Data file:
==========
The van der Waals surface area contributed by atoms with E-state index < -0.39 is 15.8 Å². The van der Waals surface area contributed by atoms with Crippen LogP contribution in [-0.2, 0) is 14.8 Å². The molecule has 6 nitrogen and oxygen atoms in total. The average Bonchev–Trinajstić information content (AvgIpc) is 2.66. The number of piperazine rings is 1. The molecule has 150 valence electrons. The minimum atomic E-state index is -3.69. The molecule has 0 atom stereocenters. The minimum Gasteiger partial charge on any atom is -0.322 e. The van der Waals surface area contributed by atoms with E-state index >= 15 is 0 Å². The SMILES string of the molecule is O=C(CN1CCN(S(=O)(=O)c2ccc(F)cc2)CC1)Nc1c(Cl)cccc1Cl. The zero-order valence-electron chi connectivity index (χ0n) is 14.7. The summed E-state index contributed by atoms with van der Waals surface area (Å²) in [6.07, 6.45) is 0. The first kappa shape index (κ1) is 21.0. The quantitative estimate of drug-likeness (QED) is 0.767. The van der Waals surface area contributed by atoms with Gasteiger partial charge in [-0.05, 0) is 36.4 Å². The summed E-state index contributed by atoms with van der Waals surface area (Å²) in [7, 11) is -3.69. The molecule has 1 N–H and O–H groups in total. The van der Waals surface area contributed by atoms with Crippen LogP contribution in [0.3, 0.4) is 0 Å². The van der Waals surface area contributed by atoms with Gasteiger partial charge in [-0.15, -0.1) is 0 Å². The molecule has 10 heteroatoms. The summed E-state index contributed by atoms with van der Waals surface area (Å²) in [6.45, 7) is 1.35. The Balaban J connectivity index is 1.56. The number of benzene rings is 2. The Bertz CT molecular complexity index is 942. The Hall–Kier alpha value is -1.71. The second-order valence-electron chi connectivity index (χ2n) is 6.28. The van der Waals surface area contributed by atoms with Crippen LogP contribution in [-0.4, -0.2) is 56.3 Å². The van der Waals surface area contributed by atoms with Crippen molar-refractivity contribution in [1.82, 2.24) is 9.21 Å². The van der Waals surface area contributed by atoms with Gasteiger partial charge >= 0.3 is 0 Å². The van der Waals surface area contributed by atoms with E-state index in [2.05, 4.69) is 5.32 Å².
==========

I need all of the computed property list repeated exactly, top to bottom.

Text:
The van der Waals surface area contributed by atoms with E-state index < -0.39 is 15.8 Å². The van der Waals surface area contributed by atoms with Crippen LogP contribution in [-0.2, 0) is 14.8 Å². The molecule has 6 nitrogen and oxygen atoms in total. The average Bonchev–Trinajstić information content (AvgIpc) is 2.66. The number of piperazine rings is 1. The molecule has 150 valence electrons. The minimum atomic E-state index is -3.69. The molecule has 0 atom stereocenters. The minimum Gasteiger partial charge on any atom is -0.322 e. The van der Waals surface area contributed by atoms with E-state index >= 15 is 0 Å². The SMILES string of the molecule is O=C(CN1CCN(S(=O)(=O)c2ccc(F)cc2)CC1)Nc1c(Cl)cccc1Cl. The zero-order valence-electron chi connectivity index (χ0n) is 14.7. The summed E-state index contributed by atoms with van der Waals surface area (Å²) in [6.07, 6.45) is 0. The first kappa shape index (κ1) is 21.0. The quantitative estimate of drug-likeness (QED) is 0.767. The van der Waals surface area contributed by atoms with Gasteiger partial charge in [-0.05, 0) is 36.4 Å². The summed E-state index contributed by atoms with van der Waals surface area (Å²) in [7, 11) is -3.69. The molecule has 1 N–H and O–H groups in total. The van der Waals surface area contributed by atoms with Crippen LogP contribution in [0.3, 0.4) is 0 Å². The van der Waals surface area contributed by atoms with Gasteiger partial charge in [-0.15, -0.1) is 0 Å². The molecule has 10 heteroatoms. The summed E-state index contributed by atoms with van der Waals surface area (Å²) in [6.45, 7) is 1.35. The Balaban J connectivity index is 1.56. The number of benzene rings is 2. The Bertz CT molecular complexity index is 942. The Hall–Kier alpha value is -1.71. The second-order valence-electron chi connectivity index (χ2n) is 6.28. The van der Waals surface area contributed by atoms with Crippen LogP contribution in [-0.4, -0.2) is 56.3 Å². The van der Waals surface area contributed by atoms with Crippen molar-refractivity contribution in [1.82, 2.24) is 9.21 Å². The van der Waals surface area contributed by atoms with Gasteiger partial charge >= 0.3 is 0 Å². The van der Waals surface area contributed by atoms with E-state index in [2.05, 4.69) is 5.32 Å².